Genre: Mystery Adventure
Release Date: October 2006
Note: Originally published 20 October 2006
Aloha! The second half of 2006 brings us yet another adventure from the world famous sleuth – Nancy Drew. In her 15th mystery – The Creature of Kapu Cave – we find ourselves traveling to Hawaii to assist an entomologist in her search for the answer to a sudden population explosion in moths. Add to the mix a mythical creature called Kane Okala that is running around terrorizing the area, a highly secured biochemical lab doing experiments on plants, and the rumblings of Pele herself and you get the idea.
As a fan of the series of Nancy Drew games, you can expect the same tried and true interface – 1st person slideshow with the familiar directional arrows for navigation, the magnifying glass for examining items closer, and the hand for manipulating objects.
One of the first things that hit me was that this one came on 2 CDs. My initial hope was that it meant this game was going to be longer than some of the previous titles, but all in all it played out about the same – around 5-6 hours without a walkthrough as a Junior Detective. My assumption is that the need for 2 CDs was based on there being some rather large cut scenes and slightly larger locations to explore.
Once again you are joined by the Hardy Boys and actually get to play them this time around. If you ever need change roles from Nancy Drew, you just use your cell phone to call the Hardy Boys and you will now be playing in their shoes. When you want to return to Nancy, you (as either Frank or Joe Hardy) call Nancy. I found this to be a nice touch, especially when you are stuck in playing one role or the other. Can’t figure out what Nancy has to do next or stuck on a puzzle? Jump over and play the Hardy Boys for a while.
Weren’t we here before?
While diehard fans of the Nancy Drew series will not be disappointed, there is a strange sense of déjà vu here. I just couldn’t shake that ‘been there, done that’ feeling. Just like in Secret of the Old Clock and Danger by Design, you’ll be running around doing errands to make money. You’ll deal with people who won’t give you either an object or information until you do them a favor first. At certain points in the game you’ll find yourself running around collecting seashells in order to make necklaces for money. Leave the area and go back and they are repopulated so you can collect more. Going fishing is also required for a favor and money. If you have played other games in the ND series, this should all seem somewhat familiar to you.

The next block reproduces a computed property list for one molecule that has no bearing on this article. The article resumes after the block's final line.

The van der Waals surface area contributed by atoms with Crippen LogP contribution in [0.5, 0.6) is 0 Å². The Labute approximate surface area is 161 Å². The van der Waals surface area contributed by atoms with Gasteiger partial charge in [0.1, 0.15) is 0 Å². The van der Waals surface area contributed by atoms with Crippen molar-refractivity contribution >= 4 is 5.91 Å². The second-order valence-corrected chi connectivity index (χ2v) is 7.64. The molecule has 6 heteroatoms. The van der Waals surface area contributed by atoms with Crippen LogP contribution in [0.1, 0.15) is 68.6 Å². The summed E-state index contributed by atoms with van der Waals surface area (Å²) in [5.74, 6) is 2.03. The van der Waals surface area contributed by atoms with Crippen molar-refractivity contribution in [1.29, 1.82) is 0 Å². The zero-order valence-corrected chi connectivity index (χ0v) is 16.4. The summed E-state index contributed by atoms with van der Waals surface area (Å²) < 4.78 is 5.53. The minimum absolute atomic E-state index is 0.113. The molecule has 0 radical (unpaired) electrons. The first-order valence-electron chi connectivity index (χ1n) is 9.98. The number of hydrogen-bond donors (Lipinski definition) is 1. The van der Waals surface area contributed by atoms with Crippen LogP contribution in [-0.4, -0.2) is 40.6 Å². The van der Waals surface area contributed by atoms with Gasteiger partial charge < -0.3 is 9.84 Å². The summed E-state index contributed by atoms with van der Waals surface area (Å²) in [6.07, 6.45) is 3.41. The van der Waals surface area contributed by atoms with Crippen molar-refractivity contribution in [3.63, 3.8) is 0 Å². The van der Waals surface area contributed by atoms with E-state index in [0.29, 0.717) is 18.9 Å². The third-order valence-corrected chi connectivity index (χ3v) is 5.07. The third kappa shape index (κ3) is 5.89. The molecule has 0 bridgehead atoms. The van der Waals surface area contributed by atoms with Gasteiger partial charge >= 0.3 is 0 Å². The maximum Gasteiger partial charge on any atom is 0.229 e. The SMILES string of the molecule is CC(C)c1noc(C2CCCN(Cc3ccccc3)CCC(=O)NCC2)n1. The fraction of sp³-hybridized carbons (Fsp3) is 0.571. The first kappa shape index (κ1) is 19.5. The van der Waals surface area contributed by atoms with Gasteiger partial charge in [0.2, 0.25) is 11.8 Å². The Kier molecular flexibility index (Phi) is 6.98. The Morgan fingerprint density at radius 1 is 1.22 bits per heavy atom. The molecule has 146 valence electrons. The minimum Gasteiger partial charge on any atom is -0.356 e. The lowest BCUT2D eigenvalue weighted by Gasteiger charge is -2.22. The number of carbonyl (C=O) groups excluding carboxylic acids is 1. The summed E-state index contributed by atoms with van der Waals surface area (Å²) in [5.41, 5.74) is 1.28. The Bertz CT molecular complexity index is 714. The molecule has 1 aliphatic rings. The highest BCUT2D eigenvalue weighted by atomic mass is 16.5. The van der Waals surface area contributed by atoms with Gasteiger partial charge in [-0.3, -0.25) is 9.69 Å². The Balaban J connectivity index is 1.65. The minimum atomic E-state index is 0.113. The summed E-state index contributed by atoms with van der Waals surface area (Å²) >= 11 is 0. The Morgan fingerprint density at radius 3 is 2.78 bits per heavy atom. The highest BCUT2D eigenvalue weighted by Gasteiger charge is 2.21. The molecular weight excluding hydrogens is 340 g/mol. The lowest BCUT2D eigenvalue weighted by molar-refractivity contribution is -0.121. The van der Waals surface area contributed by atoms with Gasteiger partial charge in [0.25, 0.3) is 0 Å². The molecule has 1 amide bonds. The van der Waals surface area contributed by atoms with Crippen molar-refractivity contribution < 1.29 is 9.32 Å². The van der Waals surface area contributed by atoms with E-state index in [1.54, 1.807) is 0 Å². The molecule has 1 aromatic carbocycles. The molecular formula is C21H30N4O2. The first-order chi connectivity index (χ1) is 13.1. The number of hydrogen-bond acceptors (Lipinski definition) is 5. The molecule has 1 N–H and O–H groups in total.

I did find some of the areas quite enjoyable. For example, the snorkeling and exploring the inside of a volcano were two high points for me. Unfortunately, some areas seemed too familiar like the shop with the coin-operated video game and coin-operated information center.
Put your brain on auto-pilot…
The game play was somewhat disappointing. I really didn’t feel like I was doing much of my own thinking. I was primarily following orders and completing tasks given to me. Around 80% of the game is like this, which caused me to start to lose interest. Sadly, when I did reach an area where I had to figure out what to do and my interest was piqued, it was at the end of the game. I really wish that area had been much lengthier as it was exceedingly enjoyable.
I really think that method of running errands is flawed. It doesn’t really do anything to enhance the story. If anything, it takes you away from it. They more or less become fillers for making the games take longer to complete. Nancy’s work with the entomologist was grueling to say the least and not fun. By the time I finished it all, I had nearly forgotten what I was doing there in the first place.
I can only assume that Her Interactive knows something I don’t. I felt that Last Train to Blue Moon Canyon was a step in a new, improved direction as I felt I was doing more sleuthing to figure things out on my own and much less ‘busy’ work like in Secret of the Old Clock and The Secret of Shadow Ranch. Unfortunately, it looks like the running errands method has won out. In all fairness, these games are designed for teens and maybe that’s what they prefer.
The other thing I’ve noticed is that you don’t really rule any suspects out in these games. At the end when the culprit is revealed to be person X, they really could have had any of the cast of characters pop out and made it fit. The full explanation that follows seems to be completely new information that you never heard through the entire game – The Creature of Kapu Cave was no exception.
If you are new to the series, I think you will enjoy it since much of this will be new to you. However, if you are like me and have played most, if not all of the games in the series, you might just walk away feeling disappointed, as there really isn’t anything new here other than the setting.
Final Grade: C+
Pentium 1GHz processor
1Gig hard drive space
DirectX compatible video card (32MB)
DirectX compatible sound card (16bit)
24X CD-ROM drive
Mouse and keyboard